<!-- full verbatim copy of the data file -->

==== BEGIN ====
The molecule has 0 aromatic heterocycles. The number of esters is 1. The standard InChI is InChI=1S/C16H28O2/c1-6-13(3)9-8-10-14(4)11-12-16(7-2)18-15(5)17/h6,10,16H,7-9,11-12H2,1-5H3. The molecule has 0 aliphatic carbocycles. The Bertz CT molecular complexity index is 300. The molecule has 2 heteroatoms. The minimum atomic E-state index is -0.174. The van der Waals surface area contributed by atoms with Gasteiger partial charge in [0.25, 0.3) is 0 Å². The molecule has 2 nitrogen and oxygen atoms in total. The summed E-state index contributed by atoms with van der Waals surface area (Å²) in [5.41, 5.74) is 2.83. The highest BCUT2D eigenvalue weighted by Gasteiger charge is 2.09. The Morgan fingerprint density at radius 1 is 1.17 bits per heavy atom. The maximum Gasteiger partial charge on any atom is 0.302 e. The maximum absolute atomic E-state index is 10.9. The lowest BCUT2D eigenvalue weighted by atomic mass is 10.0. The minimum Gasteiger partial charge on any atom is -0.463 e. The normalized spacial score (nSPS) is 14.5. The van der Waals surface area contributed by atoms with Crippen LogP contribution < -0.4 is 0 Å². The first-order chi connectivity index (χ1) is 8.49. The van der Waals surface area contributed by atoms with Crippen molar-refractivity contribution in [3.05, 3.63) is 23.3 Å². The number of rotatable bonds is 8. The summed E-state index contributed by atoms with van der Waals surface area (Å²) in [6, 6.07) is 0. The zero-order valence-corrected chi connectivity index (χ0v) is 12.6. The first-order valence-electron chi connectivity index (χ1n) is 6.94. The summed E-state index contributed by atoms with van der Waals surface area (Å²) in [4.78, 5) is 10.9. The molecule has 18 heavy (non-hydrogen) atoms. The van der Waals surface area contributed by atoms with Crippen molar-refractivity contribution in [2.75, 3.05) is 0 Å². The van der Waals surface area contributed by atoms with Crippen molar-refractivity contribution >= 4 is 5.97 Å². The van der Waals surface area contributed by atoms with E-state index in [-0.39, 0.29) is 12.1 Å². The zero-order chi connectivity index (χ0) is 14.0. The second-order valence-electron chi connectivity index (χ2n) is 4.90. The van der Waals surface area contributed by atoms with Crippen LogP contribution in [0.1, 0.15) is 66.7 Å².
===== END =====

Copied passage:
The molecule has 0 aromatic heterocycles. The number of esters is 1. The standard InChI is InChI=1S/C16H28O2/c1-6-13(3)9-8-10-14(4)11-12-16(7-2)18-15(5)17/h6,10,16H,7-9,11-12H2,1-5H3. The molecule has 0 aliphatic carbocycles. The Bertz CT molecular complexity index is 300. The molecule has 2 heteroatoms. The minimum atomic E-state index is -0.174. The van der Waals surface area contributed by atoms with Gasteiger partial charge in [0.25, 0.3) is 0 Å². The molecule has 2 nitrogen and oxygen atoms in total. The summed E-state index contributed by atoms with van der Waals surface area (Å²) in [5.41, 5.74) is 2.83. The highest BCUT2D eigenvalue weighted by Gasteiger charge is 2.09. The Morgan fingerprint density at radius 1 is 1.17 bits per heavy atom. The maximum Gasteiger partial charge on any atom is 0.302 e. The maximum absolute atomic E-state index is 10.9. The lowest BCUT2D eigenvalue weighted by atomic mass is 10.0. The minimum Gasteiger partial charge on any atom is -0.463 e. The normalized spacial score (nSPS) is 14.5. The van der Waals surface area contributed by atoms with Crippen LogP contribution < -0.4 is 0 Å². The first-order chi connectivity index (χ1) is 8.49. The van der Waals surface area contributed by atoms with Crippen molar-refractivity contribution in [3.05, 3.63) is 23.3 Å². The number of rotatable bonds is 8. The summed E-state index contributed by atoms with van der Waals surface area (Å²) in [6, 6.07) is 0. The zero-order valence-corrected chi connectivity index (χ0v) is 12.6. The first-order valence-electron chi connectivity index (χ1n) is 6.94. The summed E-state index contributed by atoms with van der Waals surface area (Å²) in [4.78, 5) is 10.9. The molecule has 18 heavy (non-hydrogen) atoms. The van der Waals surface area contributed by atoms with Crippen molar-refractivity contribution in [2.75, 3.05) is 0 Å². The van der Waals surface area contributed by atoms with Crippen molar-refractivity contribution >= 4 is 5.97 Å². The van der Waals surface area contributed by atoms with E-state index in [-0.39, 0.29) is 12.1 Å². The zero-order chi connectivity index (χ0) is 14.0. The second-order valence-electron chi connectivity index (χ2n) is 4.90. The van der Waals surface area contributed by atoms with Crippen LogP contribution in [0.1, 0.15) is 66.7 Å².